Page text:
Be sure to document both successes and failures diligently. This makes sense not only for future reference in-house, but when made publicly available, those notes can be a valuable resource to others. As libraries, we should be no stranger to maintaining documentation. Of course it's a matter of training yourself to write documentation on a daily basis -- In IT, we're all busy and we all know that documentation is the first thing to slip off the table. Also, some details are sensitive, so you'll need to know which notes to make available and which ones to place under access control.

The point is that if we maintain a good working record of how we've done what we've done, whether it be in a blog, wiki, or even word files, we can point to it later when someone comes to us and asks, "how did you do that?" From experience, I can say that no matter how much time you spend on a project, if you walk away from it for a few months, it becomes very hard to recall specific details. Write it down clearly and concisely.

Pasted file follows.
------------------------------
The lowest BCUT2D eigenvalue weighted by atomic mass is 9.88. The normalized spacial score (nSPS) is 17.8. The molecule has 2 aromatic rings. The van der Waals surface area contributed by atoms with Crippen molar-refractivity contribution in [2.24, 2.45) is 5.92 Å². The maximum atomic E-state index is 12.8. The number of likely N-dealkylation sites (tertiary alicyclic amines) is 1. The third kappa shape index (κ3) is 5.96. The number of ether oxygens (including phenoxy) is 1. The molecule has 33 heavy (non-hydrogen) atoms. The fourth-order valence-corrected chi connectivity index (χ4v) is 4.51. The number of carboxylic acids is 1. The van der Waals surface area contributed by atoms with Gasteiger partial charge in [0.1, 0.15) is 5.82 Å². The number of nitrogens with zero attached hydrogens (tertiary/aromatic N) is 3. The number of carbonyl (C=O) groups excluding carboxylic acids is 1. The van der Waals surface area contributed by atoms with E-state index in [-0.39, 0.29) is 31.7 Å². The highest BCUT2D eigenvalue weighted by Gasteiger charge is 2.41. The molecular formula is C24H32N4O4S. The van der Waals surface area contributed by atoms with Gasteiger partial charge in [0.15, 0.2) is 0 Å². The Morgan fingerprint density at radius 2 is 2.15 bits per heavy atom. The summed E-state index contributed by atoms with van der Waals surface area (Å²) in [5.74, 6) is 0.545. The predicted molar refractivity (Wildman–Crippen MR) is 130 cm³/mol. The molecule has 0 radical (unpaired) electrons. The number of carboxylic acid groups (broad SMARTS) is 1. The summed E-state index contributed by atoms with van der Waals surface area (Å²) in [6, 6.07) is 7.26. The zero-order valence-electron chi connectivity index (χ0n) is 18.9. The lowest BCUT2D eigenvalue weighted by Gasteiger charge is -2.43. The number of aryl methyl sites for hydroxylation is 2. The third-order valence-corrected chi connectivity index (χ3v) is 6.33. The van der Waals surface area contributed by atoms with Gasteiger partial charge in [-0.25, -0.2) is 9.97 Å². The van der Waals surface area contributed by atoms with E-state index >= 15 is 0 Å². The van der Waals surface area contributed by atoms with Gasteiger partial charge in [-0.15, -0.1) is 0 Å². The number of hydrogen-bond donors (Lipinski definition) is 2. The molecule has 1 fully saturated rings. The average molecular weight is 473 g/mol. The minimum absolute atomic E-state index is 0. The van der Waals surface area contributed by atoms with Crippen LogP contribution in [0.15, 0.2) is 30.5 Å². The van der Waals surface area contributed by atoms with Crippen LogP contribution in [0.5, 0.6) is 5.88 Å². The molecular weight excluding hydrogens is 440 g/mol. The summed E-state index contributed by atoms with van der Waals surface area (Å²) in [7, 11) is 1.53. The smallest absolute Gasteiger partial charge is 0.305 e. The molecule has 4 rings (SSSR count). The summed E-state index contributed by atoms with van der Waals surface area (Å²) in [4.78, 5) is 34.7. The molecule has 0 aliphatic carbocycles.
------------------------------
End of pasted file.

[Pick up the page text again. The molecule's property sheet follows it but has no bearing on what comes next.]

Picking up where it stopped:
It can be very difficult to create documentation since often we're tired of the project by the time the documentation is to be written. And sometimes we create documentation that is good for us (the creators) and lousy for others, like the people who will maintain the project long after we're gone.

If you have documentation that should be written, schedule time to do it. Yes, make real appointments with yourself so it gets done. You may not be happy while you're writing it, but I guarantee that you'll be happy later on when you need it.

Tuesday, August 01, 2006

Book & DVD: Field Guide to Emergency Response

Although this is not digitization related, I think it is worthwhile passing along.

New Guide Helps Cultural Institutions Cope When Disaster Strikes

Multimedia Field Guide to Emergency Response published by Heritage Preservation

WASHINGTON, DC – Every year, hundreds of museums, libraries, archives, and historic sites across the country experience emergencies large and small. In most cases, staff and volunteers are unprepared. The new Field Guide to Emergency Response explains clearly and simply the steps to take in the first few hours of a disaster, enabling even those with no prior training to save collections without endangering themselves.